6. “stop handicapping themselves with … the limitations code implies”
    lol, why do authors limit themselves to words, photographers to pictures and architects to material substances?

    but yeah, always think of the look and feel first, before actually starting to code.

  7. “So I wonder if web designers could become better designers if they emulated the Architect’s system of getting an engineer’s opinion only after his or her imagination has been inked on paper. ”

    This exactly what a web designer used to be, before it became ‘expected’ that the web designer should also become the front-end developer, able to code HTML, CSS, JavaScript, PHP…
    The traditional web Designers role was to sit in Photoshop all day and create designs that would have the coders tearing their hair out.

    However, since designers have taken on more of the coding responsibility, the web has, on the whole become a better place.

    I think the main reason why a web design book doesn’t inspire, is that a webpage is not designed to be viewed in book form. A cookery book is filled with photographs of food that were taken with the specific purpose of being seen in a book – the same with photograghy, art and architecture. You can’t really photograph a website, and there’s no good way of representing a website in a book.
    I think there’s a naivity to some of the whines in this article.

  8. booyah!

    I read this post yesterday and was left thinking about how I would respond to a novice’s thoughts on this.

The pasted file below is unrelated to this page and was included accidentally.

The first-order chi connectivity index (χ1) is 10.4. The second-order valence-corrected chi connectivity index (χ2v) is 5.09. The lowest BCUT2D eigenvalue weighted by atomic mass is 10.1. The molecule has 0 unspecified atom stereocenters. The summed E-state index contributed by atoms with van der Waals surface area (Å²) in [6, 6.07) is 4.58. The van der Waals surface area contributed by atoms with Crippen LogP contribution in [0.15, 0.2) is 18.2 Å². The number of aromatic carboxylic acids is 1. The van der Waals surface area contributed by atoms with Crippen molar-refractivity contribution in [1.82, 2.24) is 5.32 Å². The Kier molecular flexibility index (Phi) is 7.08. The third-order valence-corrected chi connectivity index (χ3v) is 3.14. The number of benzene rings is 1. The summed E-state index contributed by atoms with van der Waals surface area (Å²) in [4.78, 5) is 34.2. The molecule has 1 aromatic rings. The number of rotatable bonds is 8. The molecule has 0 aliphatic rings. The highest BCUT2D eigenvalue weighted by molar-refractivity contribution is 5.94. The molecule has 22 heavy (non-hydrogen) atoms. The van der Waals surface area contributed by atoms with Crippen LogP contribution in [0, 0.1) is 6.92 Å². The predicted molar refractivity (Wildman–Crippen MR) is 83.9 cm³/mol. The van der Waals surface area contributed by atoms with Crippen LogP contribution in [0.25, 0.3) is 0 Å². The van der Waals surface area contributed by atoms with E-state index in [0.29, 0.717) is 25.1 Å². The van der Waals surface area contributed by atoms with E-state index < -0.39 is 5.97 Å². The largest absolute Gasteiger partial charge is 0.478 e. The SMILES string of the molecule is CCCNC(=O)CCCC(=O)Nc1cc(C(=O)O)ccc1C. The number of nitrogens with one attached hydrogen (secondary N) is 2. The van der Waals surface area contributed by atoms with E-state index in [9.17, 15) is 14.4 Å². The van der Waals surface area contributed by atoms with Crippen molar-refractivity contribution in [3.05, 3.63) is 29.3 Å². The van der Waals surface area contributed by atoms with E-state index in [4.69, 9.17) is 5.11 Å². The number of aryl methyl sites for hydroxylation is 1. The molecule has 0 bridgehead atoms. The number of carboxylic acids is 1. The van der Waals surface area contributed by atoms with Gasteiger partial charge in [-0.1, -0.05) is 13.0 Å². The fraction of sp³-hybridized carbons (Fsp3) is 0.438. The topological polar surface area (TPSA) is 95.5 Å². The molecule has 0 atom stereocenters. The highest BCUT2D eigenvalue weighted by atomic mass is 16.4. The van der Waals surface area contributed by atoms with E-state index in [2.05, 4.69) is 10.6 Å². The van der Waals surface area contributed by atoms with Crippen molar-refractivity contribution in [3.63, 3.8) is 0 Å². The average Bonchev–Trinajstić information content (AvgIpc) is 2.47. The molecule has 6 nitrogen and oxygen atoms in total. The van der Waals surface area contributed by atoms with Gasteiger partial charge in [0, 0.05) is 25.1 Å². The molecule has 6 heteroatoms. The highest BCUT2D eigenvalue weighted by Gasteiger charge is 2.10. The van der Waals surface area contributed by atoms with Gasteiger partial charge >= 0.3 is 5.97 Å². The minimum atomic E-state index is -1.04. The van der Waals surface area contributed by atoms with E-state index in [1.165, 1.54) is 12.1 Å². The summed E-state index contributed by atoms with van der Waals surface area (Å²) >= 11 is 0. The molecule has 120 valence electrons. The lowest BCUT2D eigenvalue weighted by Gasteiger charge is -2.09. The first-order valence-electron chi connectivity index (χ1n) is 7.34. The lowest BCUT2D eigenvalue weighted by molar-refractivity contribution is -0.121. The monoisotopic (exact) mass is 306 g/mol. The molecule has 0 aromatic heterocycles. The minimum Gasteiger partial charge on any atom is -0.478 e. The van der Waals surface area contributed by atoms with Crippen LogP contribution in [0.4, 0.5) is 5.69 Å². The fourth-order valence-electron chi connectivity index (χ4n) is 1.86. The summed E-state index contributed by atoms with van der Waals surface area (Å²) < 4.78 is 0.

Glad that I didn’t post anything because pretty much every response here is more elegant than I could have done!

    That said, creative processes methods that include phrases like ‘…only after…’, especially collaborative ones, sounds pretty limiting in itself.

  9. From an architect’s point of view, some of the most successful designs are the ones in which the architect collaborates with the structural engineer from the outset. At the very least, the architect needs to have a solid understanding of structural and construction principles before putting pen to paper.

    Frank Lloyd Wright created some of his most radical designs based on his knowledge of the structural possibilities of reinforced concrete – he pushed the limits as very few others were willing to do at the time. (Laura, I’d be interested to know which FLW buildings are impractical to live in – I’ve heard this of Mies, but not FLW!)

    Gehry however…well he should just be omitted from any analogies about architecture, unless of course you want to imply that it’s a good thing to wrap your designs in the same skin regardless of content.

  10. Design, like architecture seems to be a balance between understanding limitations and ignoring them. It also seems to be that people do a better job of ignoring or challenging limitations when they understand them.

    Not all web designers need to write code, but I think the less they understand how their designs will be implemented, the more radical genius will be outnumbered by catastrophic failure.